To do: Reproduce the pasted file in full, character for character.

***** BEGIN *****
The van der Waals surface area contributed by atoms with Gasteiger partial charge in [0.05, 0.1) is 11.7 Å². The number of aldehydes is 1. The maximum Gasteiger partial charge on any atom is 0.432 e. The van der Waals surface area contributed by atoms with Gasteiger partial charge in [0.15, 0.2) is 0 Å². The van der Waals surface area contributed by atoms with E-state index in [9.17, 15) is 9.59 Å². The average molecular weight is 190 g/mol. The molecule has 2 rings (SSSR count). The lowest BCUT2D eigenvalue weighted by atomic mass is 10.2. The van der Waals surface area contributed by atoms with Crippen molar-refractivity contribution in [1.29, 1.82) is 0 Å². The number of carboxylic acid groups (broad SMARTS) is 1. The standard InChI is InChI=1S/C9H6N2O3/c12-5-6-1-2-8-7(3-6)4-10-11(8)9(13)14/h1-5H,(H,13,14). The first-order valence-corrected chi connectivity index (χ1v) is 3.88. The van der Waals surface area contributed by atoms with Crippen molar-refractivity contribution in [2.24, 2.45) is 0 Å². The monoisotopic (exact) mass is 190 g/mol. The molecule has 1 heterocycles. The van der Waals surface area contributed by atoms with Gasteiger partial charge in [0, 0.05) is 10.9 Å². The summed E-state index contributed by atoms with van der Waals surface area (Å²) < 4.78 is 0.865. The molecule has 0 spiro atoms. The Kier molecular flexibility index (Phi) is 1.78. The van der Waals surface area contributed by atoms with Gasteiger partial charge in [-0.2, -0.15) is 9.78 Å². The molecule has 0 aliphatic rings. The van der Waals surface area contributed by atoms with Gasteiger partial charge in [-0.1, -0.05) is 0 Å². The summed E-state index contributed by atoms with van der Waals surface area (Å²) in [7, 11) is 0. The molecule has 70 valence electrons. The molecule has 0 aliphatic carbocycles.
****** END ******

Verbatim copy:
The van der Waals surface area contributed by atoms with Gasteiger partial charge in [0.05, 0.1) is 11.7 Å². The number of aldehydes is 1. The maximum Gasteiger partial charge on any atom is 0.432 e. The van der Waals surface area contributed by atoms with Gasteiger partial charge in [0.15, 0.2) is 0 Å². The van der Waals surface area contributed by atoms with E-state index in [9.17, 15) is 9.59 Å². The average molecular weight is 190 g/mol. The molecule has 2 rings (SSSR count). The lowest BCUT2D eigenvalue weighted by atomic mass is 10.2. The van der Waals surface area contributed by atoms with Crippen molar-refractivity contribution in [1.29, 1.82) is 0 Å². The number of carboxylic acid groups (broad SMARTS) is 1. The standard InChI is InChI=1S/C9H6N2O3/c12-5-6-1-2-8-7(3-6)4-10-11(8)9(13)14/h1-5H,(H,13,14). The first-order valence-corrected chi connectivity index (χ1v) is 3.88. The van der Waals surface area contributed by atoms with Crippen molar-refractivity contribution in [2.24, 2.45) is 0 Å². The monoisotopic (exact) mass is 190 g/mol. The molecule has 1 heterocycles. The van der Waals surface area contributed by atoms with Gasteiger partial charge in [0, 0.05) is 10.9 Å². The summed E-state index contributed by atoms with van der Waals surface area (Å²) < 4.78 is 0.865. The molecule has 0 spiro atoms. The Kier molecular flexibility index (Phi) is 1.78. The van der Waals surface area contributed by atoms with Gasteiger partial charge in [-0.2, -0.15) is 9.78 Å². The molecule has 0 aliphatic rings. The van der Waals surface area contributed by atoms with Gasteiger partial charge in [-0.1, -0.05) is 0 Å². The summed E-state index contributed by atoms with van der Waals surface area (Å²) in [7, 11) is 0. The molecule has 70 valence electrons. The molecule has 0 aliphatic carbocycles.